Amyotrophic lateral sclerosis (ALS) is a fatal neurodegenerative disorder characterized by progressive death of cortical and spinal motor neurons, for which there is no effective treatment. Using a cell-based assay for compounds capable of preventing motor neuron cell death in vitro, a collection of approximately 40,000 low-molecular-weight compounds was screened to identify potential small-molecule therapeutics. We report the identification of cholest-4-en-3-one, oxime (TRO19622) as a potential drug candidate for the treatment of ALS. In vitro, TRO19622 promoted motor neuron survival in the absence of trophic support in a dose-dependent manner. In vivo, TRO19622 rescued motor neurons from axotomy-induced cell death in neonatal rats and promoted nerve regeneration following sciatic nerve crush in mice. In SOD1G93A transgenic mice, a model of familial ALS, TRO19622 treatment improved motor performance, delayed the onset of the clinical disease, and extended survival. TRO19622 bound directly to two components of the mitochondrial permeability transition pore: the voltage-dependent anion channel and the translocator protein 18 kDa (or peripheral benzodiazepine receptor), suggesting a potential mechanism for its neuroprotective activity. TRO19622 may have therapeutic potential for ALS and other motor neuron and neurodegenerative diseases.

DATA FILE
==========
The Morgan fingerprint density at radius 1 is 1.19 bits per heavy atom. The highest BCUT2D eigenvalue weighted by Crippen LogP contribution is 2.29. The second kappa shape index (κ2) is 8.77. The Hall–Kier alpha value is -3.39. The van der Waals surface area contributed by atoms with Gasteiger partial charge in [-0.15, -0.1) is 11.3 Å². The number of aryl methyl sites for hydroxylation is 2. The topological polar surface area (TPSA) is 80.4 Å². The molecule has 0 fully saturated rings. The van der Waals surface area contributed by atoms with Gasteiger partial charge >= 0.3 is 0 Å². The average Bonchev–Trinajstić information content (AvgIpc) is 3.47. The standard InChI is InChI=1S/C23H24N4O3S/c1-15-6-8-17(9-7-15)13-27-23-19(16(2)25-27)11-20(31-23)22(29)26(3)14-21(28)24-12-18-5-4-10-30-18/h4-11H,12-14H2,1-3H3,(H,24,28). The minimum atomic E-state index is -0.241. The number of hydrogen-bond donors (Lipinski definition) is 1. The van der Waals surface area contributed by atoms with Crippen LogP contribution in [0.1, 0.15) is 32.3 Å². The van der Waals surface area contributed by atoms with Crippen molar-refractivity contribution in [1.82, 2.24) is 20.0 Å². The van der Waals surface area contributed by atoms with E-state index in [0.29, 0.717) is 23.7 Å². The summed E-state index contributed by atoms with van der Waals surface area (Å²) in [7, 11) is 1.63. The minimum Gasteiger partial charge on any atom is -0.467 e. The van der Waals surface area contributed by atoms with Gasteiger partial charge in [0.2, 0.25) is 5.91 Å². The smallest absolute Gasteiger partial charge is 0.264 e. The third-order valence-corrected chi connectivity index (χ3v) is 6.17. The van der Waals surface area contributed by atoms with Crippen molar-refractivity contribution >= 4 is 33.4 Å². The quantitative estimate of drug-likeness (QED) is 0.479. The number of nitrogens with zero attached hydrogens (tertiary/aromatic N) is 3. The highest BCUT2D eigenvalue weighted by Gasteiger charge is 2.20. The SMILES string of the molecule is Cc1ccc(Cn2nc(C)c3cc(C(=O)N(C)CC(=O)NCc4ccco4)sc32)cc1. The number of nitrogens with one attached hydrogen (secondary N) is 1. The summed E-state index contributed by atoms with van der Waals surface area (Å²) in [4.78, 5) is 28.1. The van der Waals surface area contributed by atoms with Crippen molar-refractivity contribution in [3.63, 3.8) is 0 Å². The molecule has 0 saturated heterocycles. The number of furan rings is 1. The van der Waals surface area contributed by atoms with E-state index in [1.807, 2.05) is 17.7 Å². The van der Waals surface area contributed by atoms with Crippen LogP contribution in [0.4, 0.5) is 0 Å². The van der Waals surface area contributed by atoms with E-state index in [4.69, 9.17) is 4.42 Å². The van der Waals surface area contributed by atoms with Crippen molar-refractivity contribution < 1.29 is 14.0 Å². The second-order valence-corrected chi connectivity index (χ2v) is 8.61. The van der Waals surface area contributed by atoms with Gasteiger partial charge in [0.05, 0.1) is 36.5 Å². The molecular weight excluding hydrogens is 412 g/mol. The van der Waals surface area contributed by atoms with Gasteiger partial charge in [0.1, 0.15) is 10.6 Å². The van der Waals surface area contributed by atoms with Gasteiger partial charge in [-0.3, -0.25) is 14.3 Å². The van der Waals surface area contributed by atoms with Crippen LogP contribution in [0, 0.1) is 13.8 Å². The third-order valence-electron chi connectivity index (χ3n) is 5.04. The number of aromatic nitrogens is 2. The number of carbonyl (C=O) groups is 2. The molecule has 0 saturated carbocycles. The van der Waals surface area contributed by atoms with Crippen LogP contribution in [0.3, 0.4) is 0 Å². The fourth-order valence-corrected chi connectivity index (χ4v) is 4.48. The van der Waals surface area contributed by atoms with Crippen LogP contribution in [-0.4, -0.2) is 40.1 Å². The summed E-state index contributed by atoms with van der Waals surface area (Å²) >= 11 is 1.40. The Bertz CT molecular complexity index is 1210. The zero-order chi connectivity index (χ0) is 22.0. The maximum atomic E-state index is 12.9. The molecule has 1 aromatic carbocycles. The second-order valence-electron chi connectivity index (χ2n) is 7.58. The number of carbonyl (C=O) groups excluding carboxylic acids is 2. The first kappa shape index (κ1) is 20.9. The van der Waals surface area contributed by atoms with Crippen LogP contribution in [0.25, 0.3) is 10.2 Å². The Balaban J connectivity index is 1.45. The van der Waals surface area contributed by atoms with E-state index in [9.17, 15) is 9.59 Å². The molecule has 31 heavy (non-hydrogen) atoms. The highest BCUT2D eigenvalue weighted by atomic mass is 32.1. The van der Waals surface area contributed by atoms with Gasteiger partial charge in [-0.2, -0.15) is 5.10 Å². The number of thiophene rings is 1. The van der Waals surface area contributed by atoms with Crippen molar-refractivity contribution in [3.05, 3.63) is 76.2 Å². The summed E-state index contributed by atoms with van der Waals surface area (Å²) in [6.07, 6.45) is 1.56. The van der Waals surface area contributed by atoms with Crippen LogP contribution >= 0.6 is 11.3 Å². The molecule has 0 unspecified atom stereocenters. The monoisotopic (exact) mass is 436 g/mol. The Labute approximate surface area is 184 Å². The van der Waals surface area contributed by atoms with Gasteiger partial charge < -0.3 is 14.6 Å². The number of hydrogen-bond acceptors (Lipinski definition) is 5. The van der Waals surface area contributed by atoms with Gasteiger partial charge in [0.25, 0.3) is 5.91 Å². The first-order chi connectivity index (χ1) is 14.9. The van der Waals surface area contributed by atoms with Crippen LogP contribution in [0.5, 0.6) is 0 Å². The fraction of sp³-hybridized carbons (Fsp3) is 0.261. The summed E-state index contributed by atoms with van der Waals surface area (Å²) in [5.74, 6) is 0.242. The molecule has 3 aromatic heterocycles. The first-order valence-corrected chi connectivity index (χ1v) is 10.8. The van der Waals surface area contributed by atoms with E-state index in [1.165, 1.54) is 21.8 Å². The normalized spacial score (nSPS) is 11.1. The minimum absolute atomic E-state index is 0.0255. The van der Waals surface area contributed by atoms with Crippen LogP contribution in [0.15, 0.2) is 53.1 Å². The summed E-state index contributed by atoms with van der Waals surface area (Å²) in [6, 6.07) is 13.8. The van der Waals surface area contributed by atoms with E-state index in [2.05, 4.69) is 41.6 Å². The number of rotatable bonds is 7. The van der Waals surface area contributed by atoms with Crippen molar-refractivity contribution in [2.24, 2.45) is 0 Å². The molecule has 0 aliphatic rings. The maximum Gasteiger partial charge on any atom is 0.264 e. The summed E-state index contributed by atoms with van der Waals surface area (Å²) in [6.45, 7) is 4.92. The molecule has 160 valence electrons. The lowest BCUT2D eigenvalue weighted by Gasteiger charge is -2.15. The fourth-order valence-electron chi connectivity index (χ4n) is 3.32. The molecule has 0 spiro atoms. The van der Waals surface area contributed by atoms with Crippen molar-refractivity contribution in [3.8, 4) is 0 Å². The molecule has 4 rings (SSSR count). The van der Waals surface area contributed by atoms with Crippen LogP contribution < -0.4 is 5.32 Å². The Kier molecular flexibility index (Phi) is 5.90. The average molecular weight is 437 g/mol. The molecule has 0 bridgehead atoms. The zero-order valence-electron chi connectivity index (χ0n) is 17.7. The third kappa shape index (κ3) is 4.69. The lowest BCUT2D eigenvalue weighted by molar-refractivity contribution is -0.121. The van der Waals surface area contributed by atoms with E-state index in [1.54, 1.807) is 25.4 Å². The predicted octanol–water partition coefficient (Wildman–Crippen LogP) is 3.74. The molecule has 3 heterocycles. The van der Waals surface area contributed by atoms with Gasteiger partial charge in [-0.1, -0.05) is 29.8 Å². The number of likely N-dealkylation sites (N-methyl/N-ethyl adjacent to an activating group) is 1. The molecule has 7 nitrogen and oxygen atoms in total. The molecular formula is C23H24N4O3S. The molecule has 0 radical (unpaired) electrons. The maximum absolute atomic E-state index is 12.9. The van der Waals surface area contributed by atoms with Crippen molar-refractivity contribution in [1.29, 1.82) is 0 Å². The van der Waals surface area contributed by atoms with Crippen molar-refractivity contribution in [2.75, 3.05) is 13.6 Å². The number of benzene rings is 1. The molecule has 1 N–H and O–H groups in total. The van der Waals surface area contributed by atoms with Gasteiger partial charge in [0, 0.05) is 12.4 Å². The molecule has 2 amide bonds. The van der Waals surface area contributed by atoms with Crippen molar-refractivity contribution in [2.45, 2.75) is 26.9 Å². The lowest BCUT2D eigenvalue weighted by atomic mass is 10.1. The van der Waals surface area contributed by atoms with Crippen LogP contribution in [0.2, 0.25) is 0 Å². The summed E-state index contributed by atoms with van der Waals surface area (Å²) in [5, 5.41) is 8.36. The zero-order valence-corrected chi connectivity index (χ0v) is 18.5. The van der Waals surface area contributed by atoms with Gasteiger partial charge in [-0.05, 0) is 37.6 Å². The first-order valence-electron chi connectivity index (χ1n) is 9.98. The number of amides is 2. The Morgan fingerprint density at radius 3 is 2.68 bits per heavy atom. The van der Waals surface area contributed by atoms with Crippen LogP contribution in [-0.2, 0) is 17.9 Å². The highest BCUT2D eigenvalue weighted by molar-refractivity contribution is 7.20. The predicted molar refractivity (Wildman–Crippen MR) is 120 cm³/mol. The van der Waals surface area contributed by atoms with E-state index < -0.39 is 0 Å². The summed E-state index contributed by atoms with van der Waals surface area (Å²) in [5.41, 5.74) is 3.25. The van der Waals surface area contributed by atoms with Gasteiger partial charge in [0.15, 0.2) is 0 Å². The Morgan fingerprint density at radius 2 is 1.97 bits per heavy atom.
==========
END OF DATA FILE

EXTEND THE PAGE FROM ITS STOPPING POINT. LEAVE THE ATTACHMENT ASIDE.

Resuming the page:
|Number of pages||12|
|Journal||Journal of Pharmacology and Experimental Therapeutics|
|State||Published - Aug 2007|